12
Your Turn / Re: Do we see Confession and Absolution this way?
« on: May 01, 2013, 03:45:34 PM »
135 views, 5 votes.... 1 comment.

Is confession and absolution that... misplaced in our church?

Is the question unclear to some, making response difficult?
Does it ask, "Are Pope Francis' views on confession and absolution, as expressed in the quoted homily, similar to a Lutheran (i.e. catechetical and liturgical) perspective on the same topic?
Does it ask, "Do most active lay and thoughtful clergy in the Lutheran churches currently view confession and absolution in this way?
Or does it ask, "Would Pope Francis' words be a worthy addition to any Lutheran pastor's teaching materials, to be brought forward approvingly when the subject comes up?"

(My own answer to the question is Mostly/Partially, Not Really, and Absolutely Yes). But if someone can suggest some other interpretations of the question I'd be glad to supplement my response.)

Nice article. Sounds like it was a fine homily.

13
Your Turn / Re: One Mister Too Many, Portico
« on: April 24, 2013, 02:39:28 PM »
I'm hope my friend Russ Saltzman will agree that, if the ELCA and its poohbahs had someone like him or like this humble correspondent on the staff, people with some knowledge of public image and public relations, we could have found a way to write that letter that would not make the ELCA look silly and the letter-writers vindictive.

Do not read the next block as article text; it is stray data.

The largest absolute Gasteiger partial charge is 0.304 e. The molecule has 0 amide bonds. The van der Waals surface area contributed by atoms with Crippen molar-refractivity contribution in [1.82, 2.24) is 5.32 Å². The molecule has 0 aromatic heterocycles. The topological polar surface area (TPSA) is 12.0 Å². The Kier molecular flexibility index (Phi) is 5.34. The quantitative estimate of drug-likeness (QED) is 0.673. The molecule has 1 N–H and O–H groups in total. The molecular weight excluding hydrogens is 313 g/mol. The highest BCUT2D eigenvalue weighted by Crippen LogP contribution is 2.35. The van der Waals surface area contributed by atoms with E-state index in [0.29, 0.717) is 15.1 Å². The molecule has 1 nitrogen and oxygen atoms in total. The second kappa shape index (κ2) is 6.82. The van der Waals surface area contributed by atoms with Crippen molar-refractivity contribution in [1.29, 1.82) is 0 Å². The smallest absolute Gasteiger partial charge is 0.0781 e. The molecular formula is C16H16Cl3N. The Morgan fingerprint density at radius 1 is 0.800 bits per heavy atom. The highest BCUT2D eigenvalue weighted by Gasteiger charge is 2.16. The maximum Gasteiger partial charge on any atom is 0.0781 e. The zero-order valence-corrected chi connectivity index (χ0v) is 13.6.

The letter, rightfully saying that the recipient may no longer consider themselves a pastor in the ELCA or act as such, is a textbook example of bad writing and corporate ineptitude.
(And people say I do not criticize the ELCA!)


Nothing all that wrong about the letter. Lowell Almen wrote it more than a decade ago. Trouble is, it's the form letter intended for people who have been removed from the clergy roster for disciplinary reasons. Probably didn't have room on the file label to explain the appropriate use.

14
Letters to the Editors / Retirement Reflections
« on: April 09, 2013, 02:07:49 PM »
Dear Pastor Johnson,

Having retired last summer after 41 years of ordained ministry, I welcomed your reflections in the April 2013 issue of Forum Letter.

One of many points of resonance was "the process of packing up books. ...not room for all of them at home. ...letting them go is emotionally draining."